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The remains of Noah's Ark have been found on a mountain in Turkey, according to some experts.
Not only do investigators claim that the biblical ship could finally be uncovered on Mount Ararat - also known as Agri Mountain, in Agri, Turkey - but pictures of the site also look hella convincing.
American researcher Professor Paul Esprante - speaking to a gathering of over 100 scientists from Turkey and around the world at a three-day symposium - said he intends to uncover more evidence to prove the Ark landed there.
He told the Express: "My purpose is to visit the sites around the mountain to find clues about catastrophic events in the past.
"I think that rigorous, serious scientific work is needed in the area, and I would like to collaborate in that. We have technical resources and we can work together with local experts.
"The result of my findings will be published in books, publications and journals, but at this point it is too early to know what we are going to find.
"Once the scientific community knows about the existence of Noah's Ark in Mount Ararat, we can make it available to the general public."
According to the biblical story, Noah took a male and a female of every animal aboard his ship to avoid a giant flood sent to destroy everything on Earth. The animals were then able to repopulate the entire planet, which sounds like a pretty hectic schedule for them, to be fair.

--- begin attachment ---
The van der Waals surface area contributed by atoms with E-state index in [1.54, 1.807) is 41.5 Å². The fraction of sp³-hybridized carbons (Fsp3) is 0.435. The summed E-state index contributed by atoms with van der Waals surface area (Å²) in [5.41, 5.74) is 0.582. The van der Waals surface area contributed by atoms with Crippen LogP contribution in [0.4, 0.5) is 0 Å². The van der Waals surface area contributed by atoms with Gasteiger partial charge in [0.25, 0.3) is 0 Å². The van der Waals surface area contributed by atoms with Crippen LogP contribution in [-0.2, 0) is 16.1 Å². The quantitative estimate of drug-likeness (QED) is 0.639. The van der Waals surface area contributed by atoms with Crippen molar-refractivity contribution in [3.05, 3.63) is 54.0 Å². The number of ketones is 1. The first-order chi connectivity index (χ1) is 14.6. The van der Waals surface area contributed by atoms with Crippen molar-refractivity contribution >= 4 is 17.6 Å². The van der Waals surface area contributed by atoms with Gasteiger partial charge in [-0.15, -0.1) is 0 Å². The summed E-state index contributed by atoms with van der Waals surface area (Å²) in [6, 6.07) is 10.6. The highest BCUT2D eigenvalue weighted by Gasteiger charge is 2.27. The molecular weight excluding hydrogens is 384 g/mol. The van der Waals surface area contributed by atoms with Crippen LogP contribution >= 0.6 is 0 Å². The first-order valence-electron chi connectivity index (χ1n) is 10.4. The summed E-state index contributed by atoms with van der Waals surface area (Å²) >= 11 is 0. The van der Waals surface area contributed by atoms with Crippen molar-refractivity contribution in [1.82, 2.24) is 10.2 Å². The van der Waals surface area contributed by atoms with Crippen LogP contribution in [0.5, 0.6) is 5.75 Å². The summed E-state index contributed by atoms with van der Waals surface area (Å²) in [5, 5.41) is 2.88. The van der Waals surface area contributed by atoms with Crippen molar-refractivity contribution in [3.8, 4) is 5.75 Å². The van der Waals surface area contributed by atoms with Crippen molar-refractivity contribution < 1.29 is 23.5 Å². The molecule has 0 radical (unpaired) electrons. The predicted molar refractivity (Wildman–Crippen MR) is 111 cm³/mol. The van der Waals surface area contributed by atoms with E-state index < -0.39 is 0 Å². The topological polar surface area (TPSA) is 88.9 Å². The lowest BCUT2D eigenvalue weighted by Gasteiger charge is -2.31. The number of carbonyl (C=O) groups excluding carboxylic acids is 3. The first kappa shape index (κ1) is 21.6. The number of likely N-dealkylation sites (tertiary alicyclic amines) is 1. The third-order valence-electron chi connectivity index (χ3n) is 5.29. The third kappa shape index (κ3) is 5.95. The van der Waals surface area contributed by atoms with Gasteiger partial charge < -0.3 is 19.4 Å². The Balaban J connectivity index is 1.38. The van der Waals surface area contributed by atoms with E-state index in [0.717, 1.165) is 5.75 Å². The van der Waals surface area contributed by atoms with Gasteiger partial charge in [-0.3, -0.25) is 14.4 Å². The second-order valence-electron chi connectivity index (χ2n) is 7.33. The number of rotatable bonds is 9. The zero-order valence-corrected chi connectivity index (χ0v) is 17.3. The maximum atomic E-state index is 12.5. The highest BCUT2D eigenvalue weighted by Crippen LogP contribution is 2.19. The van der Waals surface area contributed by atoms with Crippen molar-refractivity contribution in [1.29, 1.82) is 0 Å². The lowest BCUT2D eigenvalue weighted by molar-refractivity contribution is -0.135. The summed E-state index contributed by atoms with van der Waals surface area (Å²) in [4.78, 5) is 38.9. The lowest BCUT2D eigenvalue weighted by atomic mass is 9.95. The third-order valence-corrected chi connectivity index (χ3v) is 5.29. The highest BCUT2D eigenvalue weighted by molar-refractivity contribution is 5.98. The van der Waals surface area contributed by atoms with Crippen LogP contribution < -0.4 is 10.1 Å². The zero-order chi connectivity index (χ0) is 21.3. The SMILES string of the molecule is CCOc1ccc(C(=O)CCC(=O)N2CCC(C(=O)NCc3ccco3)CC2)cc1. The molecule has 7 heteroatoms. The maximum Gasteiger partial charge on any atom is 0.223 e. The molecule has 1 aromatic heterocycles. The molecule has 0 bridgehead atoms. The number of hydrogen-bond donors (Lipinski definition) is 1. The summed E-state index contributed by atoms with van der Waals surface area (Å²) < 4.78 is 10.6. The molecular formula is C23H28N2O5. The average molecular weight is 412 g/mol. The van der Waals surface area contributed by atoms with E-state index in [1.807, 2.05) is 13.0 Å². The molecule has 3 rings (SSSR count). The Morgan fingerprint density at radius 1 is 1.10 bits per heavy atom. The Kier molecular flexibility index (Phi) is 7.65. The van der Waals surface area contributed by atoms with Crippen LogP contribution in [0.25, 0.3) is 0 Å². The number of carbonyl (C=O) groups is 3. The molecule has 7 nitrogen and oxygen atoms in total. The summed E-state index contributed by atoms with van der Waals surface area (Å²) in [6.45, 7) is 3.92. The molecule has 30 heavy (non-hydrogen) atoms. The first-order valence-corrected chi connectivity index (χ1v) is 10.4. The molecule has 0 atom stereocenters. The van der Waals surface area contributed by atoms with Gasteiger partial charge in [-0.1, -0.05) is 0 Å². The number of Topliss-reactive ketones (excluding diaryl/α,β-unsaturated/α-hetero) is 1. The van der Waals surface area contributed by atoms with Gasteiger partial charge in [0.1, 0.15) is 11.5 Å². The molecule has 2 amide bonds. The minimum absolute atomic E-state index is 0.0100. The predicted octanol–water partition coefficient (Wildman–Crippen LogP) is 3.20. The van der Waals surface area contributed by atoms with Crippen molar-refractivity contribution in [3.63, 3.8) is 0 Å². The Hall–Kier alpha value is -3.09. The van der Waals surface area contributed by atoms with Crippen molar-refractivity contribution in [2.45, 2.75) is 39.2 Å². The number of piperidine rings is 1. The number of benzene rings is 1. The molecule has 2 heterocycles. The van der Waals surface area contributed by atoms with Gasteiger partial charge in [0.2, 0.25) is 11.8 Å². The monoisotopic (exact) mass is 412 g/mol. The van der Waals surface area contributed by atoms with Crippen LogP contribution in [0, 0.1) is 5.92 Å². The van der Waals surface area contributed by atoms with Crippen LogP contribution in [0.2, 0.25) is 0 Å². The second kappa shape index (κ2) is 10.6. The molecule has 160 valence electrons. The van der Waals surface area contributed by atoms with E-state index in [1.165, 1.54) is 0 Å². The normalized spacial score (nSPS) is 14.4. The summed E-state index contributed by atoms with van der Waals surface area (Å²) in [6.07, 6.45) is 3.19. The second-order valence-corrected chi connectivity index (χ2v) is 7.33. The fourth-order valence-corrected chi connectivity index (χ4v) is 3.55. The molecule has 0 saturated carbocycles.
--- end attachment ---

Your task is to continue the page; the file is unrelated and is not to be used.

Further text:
According to Genesis 8:4 the Ark landed on the 'mountains of Ararat' on the 150th day of the great flood.
Dr Andrew Snelling wrote on Answersingenesis.org: "Several teams have continued searching for the real Ark.
"Most of them have focused on Mount Ararat in northeastern Turkey, where eyewitness accounts of a wooden structure have spurred interest for centuries.
"The biblical reference to 'mountains of Ararat' as the landing site of the Ark suggests those mountains formed well before the Flood ended.
"The Flood was a global catastrophe that totally reshaped the earth's geology, and the earth's surface has continued to change since then.
"Perhaps the geology of the modern Mount Ararat region sheds light on whether we should be looking for Noah's Ark on that mountain."
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